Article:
On April 16th and 17th, 2012 the German Marshall Fund and the Tokyo Foundation co-hosted the inaugural Trilateral Forum Tokyo. The Forum convened over 50 participants from Japan, Europe, and the United States for a series of informal and frank off-the-record discussions. The agenda covered a wide range of important issues including the future of democratic governance, disaster relief cooperation, the energy debate post-Fukushima, security dynamics, global financial instability, the Eurocrisis, and reviving global growth.
After the final session on the 17th, Forum participants were given the opportunity to join representatives from both the German Marshall Fund and the Tokyo Foundation on a two day study tour of the tsunami stricken area of Tohoku. Highlights included a presentation from Tono city mayor Toshiaki Honda, whose city acted as a hub for disaster relief personnel and humanitarian aid in the immediate aftermath of the 3/11 disaster, a conversation with Hatakeyama, an oyster fisherman in Kesennuma, Miyagi Prefecture, who, along with his father Shigeatsu, is leading an effort to restore the local fishing industry which was decimated by the tsunami, and finally a stop and brief discussion in Fukushima before returning to Tokyo.
Trilateral Forum Tokyo was established with the explicit purpose of bringing together policymakers, intellectuals, journalists, and business people from Japan, Europe, and the United States for systematic dialogue on topics of mutual interest and concern. The Forum also aims to build networks, increase dialogue, and facilitate cooperation and communication among participants.
Listen to GMF Podcasts from Trilateral Forum Tokyo 2012:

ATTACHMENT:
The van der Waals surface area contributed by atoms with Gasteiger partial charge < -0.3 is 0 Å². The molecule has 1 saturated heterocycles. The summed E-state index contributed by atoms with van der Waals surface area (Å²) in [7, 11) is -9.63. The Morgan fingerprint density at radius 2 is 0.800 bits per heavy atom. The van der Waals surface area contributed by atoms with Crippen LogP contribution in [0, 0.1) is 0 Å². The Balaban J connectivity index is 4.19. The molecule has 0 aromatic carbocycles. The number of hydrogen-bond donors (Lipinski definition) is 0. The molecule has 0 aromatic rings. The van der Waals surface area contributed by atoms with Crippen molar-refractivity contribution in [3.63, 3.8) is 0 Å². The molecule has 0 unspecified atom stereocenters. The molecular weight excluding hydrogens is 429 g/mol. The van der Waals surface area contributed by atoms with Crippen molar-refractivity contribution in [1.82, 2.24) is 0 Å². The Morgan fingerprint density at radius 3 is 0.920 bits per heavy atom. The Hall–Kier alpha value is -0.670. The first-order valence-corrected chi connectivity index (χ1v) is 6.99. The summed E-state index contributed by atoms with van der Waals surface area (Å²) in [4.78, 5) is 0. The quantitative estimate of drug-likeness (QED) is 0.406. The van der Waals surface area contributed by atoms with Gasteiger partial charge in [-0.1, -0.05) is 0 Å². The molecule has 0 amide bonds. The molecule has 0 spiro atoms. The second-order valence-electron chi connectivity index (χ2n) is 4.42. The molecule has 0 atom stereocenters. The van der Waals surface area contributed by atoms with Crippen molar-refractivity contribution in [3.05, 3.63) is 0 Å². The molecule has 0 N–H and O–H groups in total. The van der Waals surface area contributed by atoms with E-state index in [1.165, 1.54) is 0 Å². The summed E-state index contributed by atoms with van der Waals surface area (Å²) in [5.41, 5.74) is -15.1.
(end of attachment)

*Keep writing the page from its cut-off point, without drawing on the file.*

In this podcast, GMF Transatlantic Fellow Joshua Walker, interviews Ambassador Ishii, Director of the Public Planning Staff for the Foreign Affairs Ministry, Japan. Ambassador Ishii discusses the advantages of the U.S. pivot toward Asia, North Korea’s failed rocket launch, the effect of the Iran crisis on Japan’s energy needs, and talks about enhancing Japan’s relationship with it’s Asian neighbors, as well as with the EU.
In this podcast, GMF Senior Transatlantic Fellow Bruce Stokes interviews Pawel Swieboda, President of demosEUROPA in Warsaw, Poland, about how the European debt crisis will change EU-Asia relations. Mr. Swieboda outlines how economic troubles between the two regions will put the EU-China relationship on a level playing field, since China will have to consider the EU’s concerns on improved market access.
In this podcast, GMF Senior Transatlantic Fellow Bruce Stokes interviews Ken Endo, a Professor at Hokkaido University School of Law in Japan, about the impact of the euro-debt crisis on Asia. Professor Endo shares his view on banking regulation changes and how Japan should take a role in shaping future regulations for the global financial sector.